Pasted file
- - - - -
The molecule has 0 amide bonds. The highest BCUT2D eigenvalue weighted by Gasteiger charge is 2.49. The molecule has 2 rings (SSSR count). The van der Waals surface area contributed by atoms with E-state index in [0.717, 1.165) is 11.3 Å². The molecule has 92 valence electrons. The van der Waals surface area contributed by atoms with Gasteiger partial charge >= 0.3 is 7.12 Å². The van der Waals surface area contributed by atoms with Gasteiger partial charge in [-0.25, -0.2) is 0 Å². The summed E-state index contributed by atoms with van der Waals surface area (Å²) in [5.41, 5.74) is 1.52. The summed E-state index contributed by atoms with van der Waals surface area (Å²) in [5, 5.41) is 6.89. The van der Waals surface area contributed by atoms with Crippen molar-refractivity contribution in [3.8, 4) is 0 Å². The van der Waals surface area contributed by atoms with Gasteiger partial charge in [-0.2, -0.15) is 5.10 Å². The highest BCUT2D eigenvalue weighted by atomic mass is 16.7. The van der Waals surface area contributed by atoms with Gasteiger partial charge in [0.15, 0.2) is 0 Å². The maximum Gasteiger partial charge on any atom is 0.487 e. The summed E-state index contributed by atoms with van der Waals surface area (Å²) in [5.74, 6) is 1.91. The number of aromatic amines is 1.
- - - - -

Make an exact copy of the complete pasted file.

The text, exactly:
The molecule has 0 amide bonds. The highest BCUT2D eigenvalue weighted by Gasteiger charge is 2.49. The molecule has 2 rings (SSSR count). The van der Waals surface area contributed by atoms with E-state index in [0.717, 1.165) is 11.3 Å². The molecule has 92 valence electrons. The van der Waals surface area contributed by atoms with Gasteiger partial charge >= 0.3 is 7.12 Å². The van der Waals surface area contributed by atoms with Gasteiger partial charge in [-0.25, -0.2) is 0 Å². The summed E-state index contributed by atoms with van der Waals surface area (Å²) in [5.41, 5.74) is 1.52. The summed E-state index contributed by atoms with van der Waals surface area (Å²) in [5, 5.41) is 6.89. The van der Waals surface area contributed by atoms with Crippen molar-refractivity contribution in [3.8, 4) is 0 Å². The van der Waals surface area contributed by atoms with Gasteiger partial charge in [-0.2, -0.15) is 5.10 Å². The highest BCUT2D eigenvalue weighted by atomic mass is 16.7. The van der Waals surface area contributed by atoms with Gasteiger partial charge in [0.15, 0.2) is 0 Å². The maximum Gasteiger partial charge on any atom is 0.487 e. The summed E-state index contributed by atoms with van der Waals surface area (Å²) in [5.74, 6) is 1.91. The number of aromatic amines is 1.